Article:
Woman tells Malema he has no authority to talk about land, he isn't Khoisan
A woman attending a Cape Chamber of Commerce debate challenged EFF leader Julius Malema over his statements about land saying he did not have authority over the issue.
"Mr Malema, you have no authority to talk about land.
"The Khoisan is the only authoritative voice which can talk about land," she said to loud applause and some cheers.
The woman said the Khoisan were the "first freedom fighters" who fought the colonials when they came here 360 years ago.
"We were the first people of this nation. We were the first people of southern Africa and we still face oppression."
She said the country's history did not start in 1910 when the ANC was formed.
"We lived here and you, your ancestors, and the white ancestors found us here. Only we can talk about land ownership."
Malema told the woman that he thought she was "extremely missing a point".
"Me and you are Africans and this land you are referring to and the whole of Africa was one thing until the colonialists came to divide us.
"So you must never see yourself as being something different from what I am."
He said she was "inviting self-isolation".
Malema said the black African majority and the Khoisan were one.
"I'm not from Europe, my ancestors are not from Europe. This Africa belongs to Africans and that's what the Khoisan are."
Malema was taking part in a debate with scenario planner Clem Sunter in Cape Town, a day after the State of the Nation address.
Malema on Friday told Cape Town heads of industry that land expropriation without compensation was needed in South Africa.
"The state must take a deliberate decision to nationalise the land and redistribute it for equal use [for everybody]," Malema told members of the Cape Chamber of Commerce and Industry (CCCI) over dinner at the Cape Sun hotel.
Executive Director of the CCCI Sid Peimer opened the bout saying that it was essential for business to come to terms with different future scenarios and how it would affect business opportunities and job creation.
Malema said the willing buyer-willing seller model initiated by the ANC-led government was flawed.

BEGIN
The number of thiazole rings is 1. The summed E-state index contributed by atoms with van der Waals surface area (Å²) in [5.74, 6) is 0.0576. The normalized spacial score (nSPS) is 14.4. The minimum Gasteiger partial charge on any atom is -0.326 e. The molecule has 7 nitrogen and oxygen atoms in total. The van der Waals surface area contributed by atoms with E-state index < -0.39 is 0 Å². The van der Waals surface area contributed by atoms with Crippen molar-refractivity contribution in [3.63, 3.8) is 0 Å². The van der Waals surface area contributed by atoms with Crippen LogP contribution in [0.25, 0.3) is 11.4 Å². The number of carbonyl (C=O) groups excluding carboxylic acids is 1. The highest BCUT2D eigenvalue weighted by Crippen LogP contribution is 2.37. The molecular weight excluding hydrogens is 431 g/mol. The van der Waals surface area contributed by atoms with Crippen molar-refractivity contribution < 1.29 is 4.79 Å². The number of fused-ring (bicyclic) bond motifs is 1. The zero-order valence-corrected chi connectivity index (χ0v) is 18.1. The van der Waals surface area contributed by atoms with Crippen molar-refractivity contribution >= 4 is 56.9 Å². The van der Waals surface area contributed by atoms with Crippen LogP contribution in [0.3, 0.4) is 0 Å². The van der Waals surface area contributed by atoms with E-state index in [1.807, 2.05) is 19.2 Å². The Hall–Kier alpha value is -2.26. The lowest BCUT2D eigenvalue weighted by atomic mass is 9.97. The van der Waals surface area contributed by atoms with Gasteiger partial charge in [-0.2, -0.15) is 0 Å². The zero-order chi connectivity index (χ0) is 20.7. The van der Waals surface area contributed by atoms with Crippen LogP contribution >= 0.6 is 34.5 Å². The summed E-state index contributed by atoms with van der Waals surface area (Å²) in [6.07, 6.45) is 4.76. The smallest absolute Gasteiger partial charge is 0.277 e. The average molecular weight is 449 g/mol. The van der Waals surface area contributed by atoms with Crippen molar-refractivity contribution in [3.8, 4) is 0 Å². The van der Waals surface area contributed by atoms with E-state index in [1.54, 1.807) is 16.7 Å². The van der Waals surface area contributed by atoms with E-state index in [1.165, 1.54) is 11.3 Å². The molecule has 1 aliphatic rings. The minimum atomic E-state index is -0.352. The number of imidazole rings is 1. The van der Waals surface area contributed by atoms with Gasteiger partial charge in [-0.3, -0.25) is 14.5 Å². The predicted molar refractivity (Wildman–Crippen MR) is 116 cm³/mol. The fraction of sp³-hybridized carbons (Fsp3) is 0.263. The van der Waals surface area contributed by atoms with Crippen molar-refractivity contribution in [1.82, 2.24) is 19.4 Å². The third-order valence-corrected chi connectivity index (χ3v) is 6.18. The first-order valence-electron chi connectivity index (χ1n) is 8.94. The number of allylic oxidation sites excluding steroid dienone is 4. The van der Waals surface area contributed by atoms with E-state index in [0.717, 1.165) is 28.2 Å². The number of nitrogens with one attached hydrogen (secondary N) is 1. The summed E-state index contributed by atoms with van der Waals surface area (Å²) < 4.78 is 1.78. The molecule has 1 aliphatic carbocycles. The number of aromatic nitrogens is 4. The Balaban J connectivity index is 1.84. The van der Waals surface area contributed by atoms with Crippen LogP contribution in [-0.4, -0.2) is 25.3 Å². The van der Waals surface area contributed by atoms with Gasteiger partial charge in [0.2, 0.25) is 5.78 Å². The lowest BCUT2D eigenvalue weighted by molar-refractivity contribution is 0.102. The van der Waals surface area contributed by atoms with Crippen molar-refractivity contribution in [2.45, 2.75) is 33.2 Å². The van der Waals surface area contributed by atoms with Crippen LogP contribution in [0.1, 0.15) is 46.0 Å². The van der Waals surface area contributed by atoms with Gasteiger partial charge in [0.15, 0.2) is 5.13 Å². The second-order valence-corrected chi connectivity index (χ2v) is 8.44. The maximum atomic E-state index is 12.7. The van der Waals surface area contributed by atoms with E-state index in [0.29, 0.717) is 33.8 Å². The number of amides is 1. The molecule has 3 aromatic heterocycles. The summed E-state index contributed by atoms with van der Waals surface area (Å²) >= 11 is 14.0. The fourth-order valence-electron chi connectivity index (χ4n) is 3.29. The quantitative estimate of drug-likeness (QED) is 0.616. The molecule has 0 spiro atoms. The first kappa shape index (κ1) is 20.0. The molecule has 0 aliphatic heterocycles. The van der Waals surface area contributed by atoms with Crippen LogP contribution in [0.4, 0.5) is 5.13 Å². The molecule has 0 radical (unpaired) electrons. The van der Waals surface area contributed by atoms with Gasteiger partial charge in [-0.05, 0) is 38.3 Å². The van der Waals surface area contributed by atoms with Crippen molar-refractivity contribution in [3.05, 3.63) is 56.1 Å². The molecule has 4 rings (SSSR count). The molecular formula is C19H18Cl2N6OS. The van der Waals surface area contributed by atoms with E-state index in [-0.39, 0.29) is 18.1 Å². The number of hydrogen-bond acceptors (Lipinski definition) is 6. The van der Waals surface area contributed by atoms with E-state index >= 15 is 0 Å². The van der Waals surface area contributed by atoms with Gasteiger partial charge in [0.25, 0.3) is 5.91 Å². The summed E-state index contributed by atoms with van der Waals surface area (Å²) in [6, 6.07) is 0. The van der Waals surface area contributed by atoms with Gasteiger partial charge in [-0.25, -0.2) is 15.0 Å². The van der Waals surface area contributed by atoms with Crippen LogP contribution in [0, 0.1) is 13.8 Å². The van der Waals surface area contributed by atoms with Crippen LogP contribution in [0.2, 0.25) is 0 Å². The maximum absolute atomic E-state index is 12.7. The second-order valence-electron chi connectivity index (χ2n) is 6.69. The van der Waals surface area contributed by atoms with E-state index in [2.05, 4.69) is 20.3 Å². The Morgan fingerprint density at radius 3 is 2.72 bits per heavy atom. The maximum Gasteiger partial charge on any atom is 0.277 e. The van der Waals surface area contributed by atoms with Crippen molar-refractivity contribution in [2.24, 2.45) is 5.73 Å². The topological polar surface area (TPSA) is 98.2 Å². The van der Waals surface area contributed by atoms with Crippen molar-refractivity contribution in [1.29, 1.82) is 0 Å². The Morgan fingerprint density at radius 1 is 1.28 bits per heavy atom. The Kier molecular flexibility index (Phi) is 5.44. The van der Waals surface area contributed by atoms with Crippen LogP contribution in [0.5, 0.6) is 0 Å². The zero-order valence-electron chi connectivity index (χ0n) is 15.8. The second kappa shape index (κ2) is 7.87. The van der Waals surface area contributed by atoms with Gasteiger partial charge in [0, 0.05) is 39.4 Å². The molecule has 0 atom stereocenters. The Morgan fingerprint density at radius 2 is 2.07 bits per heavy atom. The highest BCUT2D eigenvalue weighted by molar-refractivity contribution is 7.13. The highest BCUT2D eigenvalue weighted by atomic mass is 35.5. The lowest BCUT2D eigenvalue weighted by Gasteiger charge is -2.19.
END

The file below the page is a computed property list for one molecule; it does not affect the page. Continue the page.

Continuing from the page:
"If people want to buy the land and there is no willing seller we will never own a piece of land ... it does not matter how much money we have," he said.
"The economy is the land, the economy is the mines and resources, there is no food without the land."
According to Malema there was a need for the expropriation of land without compensation to address South Africa's increasing inequality gap.
He sketched a future scenario in which legislation would be passed in Parliament indicating that the state was the owner of the land and "the land shall be allocated to people who have indicated what they want to do with the land" and a decision made on whether that was in the public interest.
The main thrust of Sunter's argument was the development and promotion of entrepreneurship in South Africa.
He said a million new businesses were needed to create five million jobs.
According to Sunter the high level of mechanisation in the modern economy has removed a high level of jobs out of the system and the employment model has changed resulting in high levels of contract labour.
Sunter proposed that every big business should have 20% of its supply chain devoted to nurturing the new generation of small businesses.
"We should identify in every township economy the top 1000 entrepreneurs and advise them on how to extend their business into the mainstream economy... we have to focus on small businesses," he said.